PA grandstanding on prisoners self-defeating

Accusations of Israeli mistreatment are aimed at Palestinian public, but forced tension paves way to violence and forestalls peace talks

Abbas at PLO meeting in West Bank 370 (photo credit: REUTERS/Mohamad Torokma)
Abbas at PLO meeting in West Bank 370
(photo credit: REUTERS/Mohamad Torokma)
Once again, the Palestinian Authority is using the issue of Palestinian prisoners to unleash a wave of strong condemnations against Israel.
For the PA, the death of a Palestinian in an Israeli prison is a golden opportunity to bring the case of Palestinian prisoners to the world’s attention.
Over the past few years, the PA leadership has placed the issue of the prisoners at the top of its list of priorities.
The release of Palestinian prisoners has even become one of PA President Mahmoud Abbas’s conditions for resuming peace talks with Israel.
Until recently, Abbas had set only two conditions for returning to the negotiating table: a full cessation of settlement construction and Israeli recognition of the pre-1967 lines as the future borders of a Palestinian state.
Abbas has been forced to move the issue of the prisoners to the top of his list of priorities mainly due to increased pressure and criticism from the Palestinian public.
Abbas even raised the issue during his last meeting in Ramallah with President Barack Obama. The Palestinians also handed Obama a letter from the prisoners urging the US to exert pressure on Israel to secure their release.
Hardly a day passes in the West Bank and Gaza Strip without a demonstration or rally in solidarity with the prisoners.
PA-controlled media outlets have also been reporting extensively on the conditions of the prisoners, interviewing their family members on a regular basis and urging the PA leadership to work harder to secure their release.
Many Palestinians have also been criticizing Abbas and his aides for failing to do more to end the “plight” of the inmates, whom they consider “prisoners of war.” Some have gone as far as accusing the PA leadership of turning its back on the prisoners and their families.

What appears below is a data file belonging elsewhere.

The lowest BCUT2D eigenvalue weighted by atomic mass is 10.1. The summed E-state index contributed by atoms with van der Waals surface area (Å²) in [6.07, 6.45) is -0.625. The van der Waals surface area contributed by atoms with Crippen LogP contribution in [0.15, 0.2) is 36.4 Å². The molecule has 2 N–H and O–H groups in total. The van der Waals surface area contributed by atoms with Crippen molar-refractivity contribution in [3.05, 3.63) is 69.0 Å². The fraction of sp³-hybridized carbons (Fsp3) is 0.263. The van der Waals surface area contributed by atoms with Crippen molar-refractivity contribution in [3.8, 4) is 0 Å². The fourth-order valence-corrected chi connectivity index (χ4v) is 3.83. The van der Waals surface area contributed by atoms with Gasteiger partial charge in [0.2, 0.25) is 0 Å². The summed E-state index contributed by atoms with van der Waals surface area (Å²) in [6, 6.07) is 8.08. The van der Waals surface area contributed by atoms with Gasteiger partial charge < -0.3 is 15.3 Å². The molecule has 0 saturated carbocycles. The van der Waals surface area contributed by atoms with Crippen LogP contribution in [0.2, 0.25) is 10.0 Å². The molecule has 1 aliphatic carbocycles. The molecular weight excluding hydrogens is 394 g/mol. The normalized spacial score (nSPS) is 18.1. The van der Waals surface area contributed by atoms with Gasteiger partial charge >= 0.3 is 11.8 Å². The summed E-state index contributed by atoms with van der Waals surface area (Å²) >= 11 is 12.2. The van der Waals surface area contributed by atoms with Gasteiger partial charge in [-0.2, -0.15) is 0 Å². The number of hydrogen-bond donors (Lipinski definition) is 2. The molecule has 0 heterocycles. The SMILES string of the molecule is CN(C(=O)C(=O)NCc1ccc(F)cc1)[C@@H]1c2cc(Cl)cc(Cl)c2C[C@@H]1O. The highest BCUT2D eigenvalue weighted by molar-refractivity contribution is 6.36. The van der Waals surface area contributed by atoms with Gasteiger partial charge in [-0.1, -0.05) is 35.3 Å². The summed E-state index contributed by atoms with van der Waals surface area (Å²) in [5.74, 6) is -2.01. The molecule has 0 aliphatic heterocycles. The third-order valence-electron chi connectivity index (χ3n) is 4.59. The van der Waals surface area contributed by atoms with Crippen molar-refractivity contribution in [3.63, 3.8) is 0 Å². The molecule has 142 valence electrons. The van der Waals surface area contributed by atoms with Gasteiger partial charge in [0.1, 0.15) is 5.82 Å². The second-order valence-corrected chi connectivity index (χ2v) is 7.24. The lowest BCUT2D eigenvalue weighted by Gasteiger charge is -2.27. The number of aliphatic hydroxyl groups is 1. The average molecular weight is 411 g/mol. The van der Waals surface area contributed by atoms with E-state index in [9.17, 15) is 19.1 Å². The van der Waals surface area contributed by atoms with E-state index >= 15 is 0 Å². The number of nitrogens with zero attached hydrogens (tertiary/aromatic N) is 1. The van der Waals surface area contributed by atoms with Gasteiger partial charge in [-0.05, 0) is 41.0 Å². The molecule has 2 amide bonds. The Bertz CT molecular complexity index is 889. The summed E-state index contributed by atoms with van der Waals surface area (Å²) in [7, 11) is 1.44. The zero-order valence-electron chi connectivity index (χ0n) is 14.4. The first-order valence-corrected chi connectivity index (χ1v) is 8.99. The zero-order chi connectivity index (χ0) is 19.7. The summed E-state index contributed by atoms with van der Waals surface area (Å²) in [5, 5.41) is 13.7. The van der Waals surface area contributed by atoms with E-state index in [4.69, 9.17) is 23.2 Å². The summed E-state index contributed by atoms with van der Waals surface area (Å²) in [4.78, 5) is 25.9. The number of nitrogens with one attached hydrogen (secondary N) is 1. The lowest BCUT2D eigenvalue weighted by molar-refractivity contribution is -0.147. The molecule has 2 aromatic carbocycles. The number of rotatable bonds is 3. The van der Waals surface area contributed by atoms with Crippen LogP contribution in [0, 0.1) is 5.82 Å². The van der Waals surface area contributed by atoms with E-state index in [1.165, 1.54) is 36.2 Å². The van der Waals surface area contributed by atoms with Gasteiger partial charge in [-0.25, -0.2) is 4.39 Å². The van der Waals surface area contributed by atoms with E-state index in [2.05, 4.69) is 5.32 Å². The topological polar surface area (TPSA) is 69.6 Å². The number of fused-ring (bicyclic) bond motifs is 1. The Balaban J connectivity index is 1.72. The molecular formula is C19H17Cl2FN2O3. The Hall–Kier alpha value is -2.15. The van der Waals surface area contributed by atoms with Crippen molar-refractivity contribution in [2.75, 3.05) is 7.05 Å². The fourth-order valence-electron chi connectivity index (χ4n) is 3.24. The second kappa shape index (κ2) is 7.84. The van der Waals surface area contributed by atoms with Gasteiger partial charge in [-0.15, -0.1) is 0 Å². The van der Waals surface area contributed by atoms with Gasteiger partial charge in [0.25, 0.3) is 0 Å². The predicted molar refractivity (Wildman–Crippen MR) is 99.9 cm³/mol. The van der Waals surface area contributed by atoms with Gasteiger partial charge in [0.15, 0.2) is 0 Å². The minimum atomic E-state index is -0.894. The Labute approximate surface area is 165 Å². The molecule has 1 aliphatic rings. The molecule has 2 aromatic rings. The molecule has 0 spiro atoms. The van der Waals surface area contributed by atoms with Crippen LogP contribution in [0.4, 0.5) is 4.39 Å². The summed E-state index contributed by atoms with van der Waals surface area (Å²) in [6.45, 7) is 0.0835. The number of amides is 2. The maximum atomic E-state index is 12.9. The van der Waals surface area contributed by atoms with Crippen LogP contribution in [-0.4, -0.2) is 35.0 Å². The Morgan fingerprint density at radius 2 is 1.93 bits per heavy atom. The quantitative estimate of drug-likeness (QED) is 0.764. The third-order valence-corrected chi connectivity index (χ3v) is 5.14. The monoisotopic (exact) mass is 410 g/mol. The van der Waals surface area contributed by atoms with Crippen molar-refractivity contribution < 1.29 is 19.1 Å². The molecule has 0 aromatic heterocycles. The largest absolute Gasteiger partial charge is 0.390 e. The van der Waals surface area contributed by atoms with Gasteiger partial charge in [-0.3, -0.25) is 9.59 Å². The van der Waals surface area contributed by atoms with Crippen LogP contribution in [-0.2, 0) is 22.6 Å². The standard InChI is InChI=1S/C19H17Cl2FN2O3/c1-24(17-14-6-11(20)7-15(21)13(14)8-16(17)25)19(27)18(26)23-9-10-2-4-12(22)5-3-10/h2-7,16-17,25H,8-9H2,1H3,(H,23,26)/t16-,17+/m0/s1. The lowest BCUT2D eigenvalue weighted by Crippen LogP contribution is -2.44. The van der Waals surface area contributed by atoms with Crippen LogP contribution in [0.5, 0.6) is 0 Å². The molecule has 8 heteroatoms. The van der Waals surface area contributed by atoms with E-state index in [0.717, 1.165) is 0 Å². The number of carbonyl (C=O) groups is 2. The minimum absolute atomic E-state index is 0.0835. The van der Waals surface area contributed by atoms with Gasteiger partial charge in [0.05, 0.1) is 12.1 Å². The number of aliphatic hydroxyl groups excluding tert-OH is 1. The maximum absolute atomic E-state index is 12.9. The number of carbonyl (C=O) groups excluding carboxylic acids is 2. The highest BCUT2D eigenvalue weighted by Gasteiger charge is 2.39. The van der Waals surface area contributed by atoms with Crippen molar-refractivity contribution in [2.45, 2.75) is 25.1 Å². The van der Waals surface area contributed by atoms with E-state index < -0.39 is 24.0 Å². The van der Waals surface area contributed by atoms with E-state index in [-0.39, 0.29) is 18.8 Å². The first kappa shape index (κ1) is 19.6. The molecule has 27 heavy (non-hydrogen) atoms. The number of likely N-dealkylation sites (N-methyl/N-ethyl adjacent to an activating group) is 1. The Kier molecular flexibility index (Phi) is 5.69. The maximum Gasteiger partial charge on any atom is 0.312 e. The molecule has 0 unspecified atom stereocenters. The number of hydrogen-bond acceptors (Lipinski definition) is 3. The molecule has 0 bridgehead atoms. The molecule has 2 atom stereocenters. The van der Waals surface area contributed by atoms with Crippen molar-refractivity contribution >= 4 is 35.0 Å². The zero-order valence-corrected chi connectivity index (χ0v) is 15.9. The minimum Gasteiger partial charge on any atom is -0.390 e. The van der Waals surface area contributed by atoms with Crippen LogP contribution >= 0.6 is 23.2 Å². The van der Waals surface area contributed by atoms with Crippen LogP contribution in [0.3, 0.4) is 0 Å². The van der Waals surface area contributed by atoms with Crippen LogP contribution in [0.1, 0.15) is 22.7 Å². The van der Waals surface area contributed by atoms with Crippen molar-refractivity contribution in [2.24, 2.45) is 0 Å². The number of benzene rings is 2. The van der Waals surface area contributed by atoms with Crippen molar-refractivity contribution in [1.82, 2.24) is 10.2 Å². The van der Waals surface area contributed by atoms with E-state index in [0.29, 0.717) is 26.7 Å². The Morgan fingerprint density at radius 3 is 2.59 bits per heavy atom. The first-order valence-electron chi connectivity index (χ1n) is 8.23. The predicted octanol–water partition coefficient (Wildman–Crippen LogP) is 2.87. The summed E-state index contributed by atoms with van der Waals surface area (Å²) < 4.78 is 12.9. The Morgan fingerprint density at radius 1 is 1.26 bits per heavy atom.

In a bid to prove to Palestinians that it is taking the issue seriously, the PA leadership has set up a ministry for prisoners affairs headed by Issa Qaraqi, who in the past few years has been waging a relentless campaign against Israel on the issue of the prisoners.
Qaraqi has consistently accused Israel of mistreating and torturing Palestinian prisoners.
He has also accused Israel of conducting experiments on some prisoners and denying them proper medical care, as well as stealing their organs.
When Palestinian prisoner Arafat Jaradat died in Israeli custody earlier this year, Qaraqi and other PA officials were quick to blame Israel.
They claimed that Jaradat died as a result of torture – a charge that has been strongly denied by Israel.
On Tuesday, following the death of prisoner Maissara Abu Hamdiyeh due to terminal cancer, Qaraqi and many PA officials again rushed to issue strong condemnations against Israel.
This time they claimed that Abu Hamdiyeh had been denied medical treatment – a claim that, again, has been rejected by Israel – and demanded a special commission of inquiry.
The strong attacks on Israel are primarily aimed at showing the Palestinian public that the PA leadership does care about the prisoners.
But these attacks are also intensifying tensions between Israel and the Palestinians and paving the way for violence.
By making serious allegations against Israel, the PA is further radicalizing Palestinians and even driving some of them into the open arms of Hamas and Islamic Jihad.
When and if the PA leadership decides to resume peace talks with Israel, Abbas and his representatives will be denounced by many enraged Palestinians as traitors and collaborators.
Under such circumstances, it’s hard to see how Abbas would be able to return to the negotiating table, even if Israel were to freeze construction in the settlements, because the Palestinians would demand that Abbas first fulfill his promise of seeking the release of all prisoners.